The Dale.

In the strict sense of the word, Dovedale is not a dale, for it is not an open strath. It is a narrow gorge-like valley, some three miles in length, with wooded slopes rising almost sheer from a crystal stream. Here and there the walls of foliage are broken by limestone rocks that mimic every variety of architectural shape. Bastion, basilica, and buttress, minaret and pinnacle, pyramid and arch, turret and spire, tower and cupola, follow one another in bewildering beauty.

It has been said, and we think without exaggeration, that the visitor may come hither straight from Switzerland or the Pyrenees, and “be ready to acknowledge that Europe does not yield another picture so sweet in sylvan beauty, or so changeful in its fairy-like combination of wood and rock and water”, as this most lovely part of the valley of the Dove.


The valleys of Cumberland and Wales, of the Wye and the Dart, have an unlikeness to the peculiar charm of the Dove. They are wide-spreading and profuse in their beauty, while Dovedale is a scene of hemmed-in loveliness, of compressed beauty. In this very minuteness is its charm. It is a glen diversified with clefts and dingles, alternate juts and recesses of rocks, wooded hollows and towering heights, and its flower-decked banks are washed by the foam-crisped wavelets of the willful stream.

The modern Izaak Walton will have reason to pause time after time as he wanders along the banks of the Dove. Here he may see a grayling, there a trout, each with its nose directed against the stream, waiting for the food, natural or artificial, that the stream carries towards it. For the information of the fly-fisher who longs to follow the example set by the author of The Compleat Angler, it may be recorded here that fishing may be had by guests at certain hotels in the vicinity (see pp. 27-8). The stream is so clear that it seems to cast a light upwards through the shady recesses of the overhanging cliffs. Along the gorge the Dove wanders over its limestone bed, now gurgling against the rocks, now circling in eddies, now splashing in little waterfalls, now calmly resting in pools, amidst which wait the trout and the grayling for their “daily bread”. How the angler loves these pools!

Dovedale not only delights by its scenery; there is also the subtle charm of its association with those apostles of the rod, Izaak Walton and his dear friend, Charles Cotton. The latter thus apostrophizes the river which now glides quietly but swiftly through the vale, and anon rushes with turbulence and wrath:-

“Oh Oh my beloved nymph, fair Dove,
Princess of rivers, how I love
Upon thy flowery banks to lie
And view thy silver stream,
When gilded by a summer's beam”.

And again he sings its praises thus:-

“The rapid Garonne and the winding Seine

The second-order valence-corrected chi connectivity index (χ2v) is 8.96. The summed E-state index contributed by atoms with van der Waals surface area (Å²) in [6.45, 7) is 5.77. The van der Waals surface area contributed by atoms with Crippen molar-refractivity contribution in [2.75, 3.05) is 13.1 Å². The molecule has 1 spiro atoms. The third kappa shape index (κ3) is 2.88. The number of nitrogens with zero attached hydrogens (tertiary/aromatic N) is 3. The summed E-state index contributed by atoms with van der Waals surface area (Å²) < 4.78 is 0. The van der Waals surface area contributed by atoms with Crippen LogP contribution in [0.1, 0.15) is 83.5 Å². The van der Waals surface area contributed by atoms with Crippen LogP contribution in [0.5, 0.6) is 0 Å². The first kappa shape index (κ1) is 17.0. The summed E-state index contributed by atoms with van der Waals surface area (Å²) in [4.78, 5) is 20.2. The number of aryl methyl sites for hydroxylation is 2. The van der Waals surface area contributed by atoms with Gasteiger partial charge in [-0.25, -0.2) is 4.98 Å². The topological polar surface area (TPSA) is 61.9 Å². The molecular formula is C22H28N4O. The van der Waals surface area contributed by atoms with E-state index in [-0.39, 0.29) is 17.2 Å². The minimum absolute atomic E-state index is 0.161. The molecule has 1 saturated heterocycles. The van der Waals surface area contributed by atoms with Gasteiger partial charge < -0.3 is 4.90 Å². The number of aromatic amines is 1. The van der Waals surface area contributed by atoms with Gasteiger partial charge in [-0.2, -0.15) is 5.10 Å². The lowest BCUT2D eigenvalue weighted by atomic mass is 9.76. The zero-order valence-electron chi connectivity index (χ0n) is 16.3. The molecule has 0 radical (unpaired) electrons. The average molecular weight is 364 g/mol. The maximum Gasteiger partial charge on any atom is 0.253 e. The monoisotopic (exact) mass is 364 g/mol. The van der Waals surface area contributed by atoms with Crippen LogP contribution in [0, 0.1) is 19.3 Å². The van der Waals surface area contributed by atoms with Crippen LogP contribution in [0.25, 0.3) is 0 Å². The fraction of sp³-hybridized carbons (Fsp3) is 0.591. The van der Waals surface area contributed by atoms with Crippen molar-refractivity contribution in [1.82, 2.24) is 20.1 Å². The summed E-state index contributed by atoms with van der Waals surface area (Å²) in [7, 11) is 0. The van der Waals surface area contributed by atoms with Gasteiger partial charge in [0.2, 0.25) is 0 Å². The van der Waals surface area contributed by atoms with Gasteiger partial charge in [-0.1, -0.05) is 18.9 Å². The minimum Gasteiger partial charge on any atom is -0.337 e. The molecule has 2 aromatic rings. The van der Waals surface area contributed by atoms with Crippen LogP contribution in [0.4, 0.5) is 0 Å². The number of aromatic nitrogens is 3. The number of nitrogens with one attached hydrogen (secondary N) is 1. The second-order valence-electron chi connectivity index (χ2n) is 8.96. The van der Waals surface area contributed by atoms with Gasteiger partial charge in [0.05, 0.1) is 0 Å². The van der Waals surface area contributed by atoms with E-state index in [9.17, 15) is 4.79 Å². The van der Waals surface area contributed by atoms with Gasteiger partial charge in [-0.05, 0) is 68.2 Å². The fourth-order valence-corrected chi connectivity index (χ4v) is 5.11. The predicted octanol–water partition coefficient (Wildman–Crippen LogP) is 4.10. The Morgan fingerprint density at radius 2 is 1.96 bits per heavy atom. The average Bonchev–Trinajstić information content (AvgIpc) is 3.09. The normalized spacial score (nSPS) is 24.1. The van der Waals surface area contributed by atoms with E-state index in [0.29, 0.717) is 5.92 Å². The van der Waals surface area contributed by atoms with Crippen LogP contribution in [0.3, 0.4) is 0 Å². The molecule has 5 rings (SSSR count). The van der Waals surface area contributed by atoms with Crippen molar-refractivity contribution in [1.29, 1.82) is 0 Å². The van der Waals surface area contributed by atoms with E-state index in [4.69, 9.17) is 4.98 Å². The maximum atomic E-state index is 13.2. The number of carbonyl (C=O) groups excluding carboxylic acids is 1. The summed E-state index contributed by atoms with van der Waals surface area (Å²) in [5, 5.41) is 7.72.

Are both too mean,
Beloved Dove, with thee
To vie priority
Nay, Thame and Isis, when conjoined, submit
And lay their trophies at thy silver feet”.



Our starting-point is the Stepping-Stones at the foot of Thorpe Cloud. At this point the dale, which begins a few hundred yards back between the slopes of Thorpe Cloud and Bunster, takes an abrupt turn to the north-west, and the scenery commences. The track, which is by the river-side all the way, first crosses a narrow greensward, and then climbs to one of the best view-points in the dale-Sharplow Point. The stream is broken by a succession of little weirs - partly artificial and holding back the water in a manner which will only be appreciated by the angler. Around us are hawthorn, hazel and a multitude of other trees, shrubs, and wild flowers.

In springtide, when every little knoll is carpeted with primroses, or in the late autumn, when the foliage assumes its ruddiest tint, the dale wears its loveliest aspect. The preponderance of ash in its more thickly wooded parts defers till very late in the season the period at which winter utterly strips it of its leafy honours, and even then its undergrowth of bracken, and the sombre yews which take root in the crevices of its steepest crags, maintains a contrast of colour till the vivid green of the sprouting larch ushers in returning vegetation.

On the Staffordshire side, as we approach Sharplow Point, the woods climb from the water's edge to the brow of the hills, but they are broken by a series of steep and rugged limestone crags which have been fancifully named the Twelve Apostles. Sharplow Point (the local “Lover's Leap”) itself is a bare face of rock a few yards to the left of the path. Occupying a sharp angle of the stream, and standing high above it, it commands a beautiful vista in both directions. Northwards the dale is seen becoming narrower and narrower till there is only room for the river to pass between the perpendicular cliffs which hem it in. Southwards the cone of Thorpe Cloud rises most effectively, and secures that entire exclusion of extraneous objects which is the characteristic of Dovedale views. Eastward a grassy glade, by which Tissington may be reached in a miles, ascends steeply to the right of Tissington Spires, as a group of jagged and lofty rock-pinnacles is called. They somewhat resemble the famous needle rocks of Cheddar, and though in reality they are only scarped projections of the high ground behind them, they